Cormier looks to rebuild Big Green basketball
By Taylor Malmsheimer, The Dartmouth Staff
Published on Monday, January 23, 2012
After winning 10 games over the past two seasons, only two of which were Ivy League victories, the Big Green men’s basketball program (4-13, 0-2 Ivy) is looking to get back on track this season. As it settles into Ivy League play, coach Paul Cormier hopes to improve on his team’s previous two seasons and stay out of the basement of the league, a result predicted by most media outlets this year.
“Obviously, we’d like to win more than the five games we won [last] year and show progress in the win-loss column,” Cormier said. “People on the outside have picked us, with good reason, to be worst team in the league. We’re going to prove them wrong.”
In his second season, Cormier is looking to resurrect the men’s basketball program. Cormier has rebuilt many high school, college and NBA programs and hopes to return Dartmouth to the top of the Ivy League.
Cormier began his coaching career in the high school ranks before becoming an assistant coach at Bentley University. After leaving Bentley, he took an assistant coaching position at Villanova University before coming to Dartmouth in 1985 to take the head coaching position. He coached the Big Green for seven seasons and revitalized the program before leaving for Fairfield University, where he once again rebuilt a losing program and led his team to an NCAA Tournament appearance. Following his time at Fairfield, Cormier spent 11 years in the NBA as a scout and assistant coach.
When the Dartmouth coaching job became available again, Cormier jumped at the opportunity to return to New Hampshire and rebuild the program. He said he sees himself as a man who can take the team to the next level.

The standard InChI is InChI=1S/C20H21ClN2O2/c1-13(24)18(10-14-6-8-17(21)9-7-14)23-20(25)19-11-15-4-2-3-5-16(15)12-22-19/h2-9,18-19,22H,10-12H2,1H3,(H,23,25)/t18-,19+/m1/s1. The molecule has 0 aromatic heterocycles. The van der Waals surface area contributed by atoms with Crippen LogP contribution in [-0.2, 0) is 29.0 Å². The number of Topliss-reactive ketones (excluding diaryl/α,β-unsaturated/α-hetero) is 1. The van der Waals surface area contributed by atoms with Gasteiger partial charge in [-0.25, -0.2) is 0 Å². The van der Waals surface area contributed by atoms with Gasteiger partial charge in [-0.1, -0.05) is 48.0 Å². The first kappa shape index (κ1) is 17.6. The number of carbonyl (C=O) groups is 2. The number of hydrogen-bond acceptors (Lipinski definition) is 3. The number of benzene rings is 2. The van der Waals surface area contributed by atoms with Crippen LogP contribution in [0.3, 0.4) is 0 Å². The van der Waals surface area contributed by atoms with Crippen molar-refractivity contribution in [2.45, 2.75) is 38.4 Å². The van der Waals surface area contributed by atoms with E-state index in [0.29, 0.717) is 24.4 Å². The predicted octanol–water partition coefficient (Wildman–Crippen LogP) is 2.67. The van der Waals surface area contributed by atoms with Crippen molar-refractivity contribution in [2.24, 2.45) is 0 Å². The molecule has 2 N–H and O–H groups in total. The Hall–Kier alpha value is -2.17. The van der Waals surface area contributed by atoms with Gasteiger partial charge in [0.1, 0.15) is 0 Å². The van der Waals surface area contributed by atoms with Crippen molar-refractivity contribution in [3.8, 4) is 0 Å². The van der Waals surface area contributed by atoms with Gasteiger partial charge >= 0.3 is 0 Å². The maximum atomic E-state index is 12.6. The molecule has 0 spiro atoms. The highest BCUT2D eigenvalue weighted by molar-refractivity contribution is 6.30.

“They needed to hire someone who could rebuild the program and someone who really wanted to be there, not someone who wanted to get it going and get out,” Cormier said. “In the Ivy League you can’t build a program in two or three years. Since you don’t have transfers you have to build with freshmen.”
When Cormier arrived at the beginning of last season, he worked to refocus the team and create a more dedicated culture within the basketball program. The team worked hard in the offseason at both weightlifting and conditioning. Cormier stressed to his team the importance of players asking themselves at the end of each day, ‘What did I do to be a better basketball player?’
This season, the team’s focus is keeping itself in a position to win games. It is working on improving certain facets of its game each practice and on performing better each game, according to Cormier.
“We have got to get better every day,” he said. “We have to have short-term goals.”
The Big Green also continues to strive toward its long-term goal of an Ivy League Championship. To accomplish this goal, Cormier has refocused the team’s recruiting efforts. He said he believes that his experience as an NBA scout has made him a better basketball coach, particularly in terms of recruiting.
Cormier stressed the importance of “creative recruiting” in his rebuilding strategy. As the last place team in the Ivy League, it is difficult to recruit players of high caliber from the Northeast, Cormier said. To change this, he is recruiting from different regions of the United States and even foreign countries. He believes that once the team makes strides in the positive direction, it will become easier to recruit locally.
“This is what I enjoy doing,” he said. “I rebuilt this program the first time and had a similar situation at Fairfield. It is a very satisfying thing to go into a program in disarray and be able to organize them and get them on the right track. This time I want to get [the team] on the right track and complete the process by winning an Ivy League Championship.”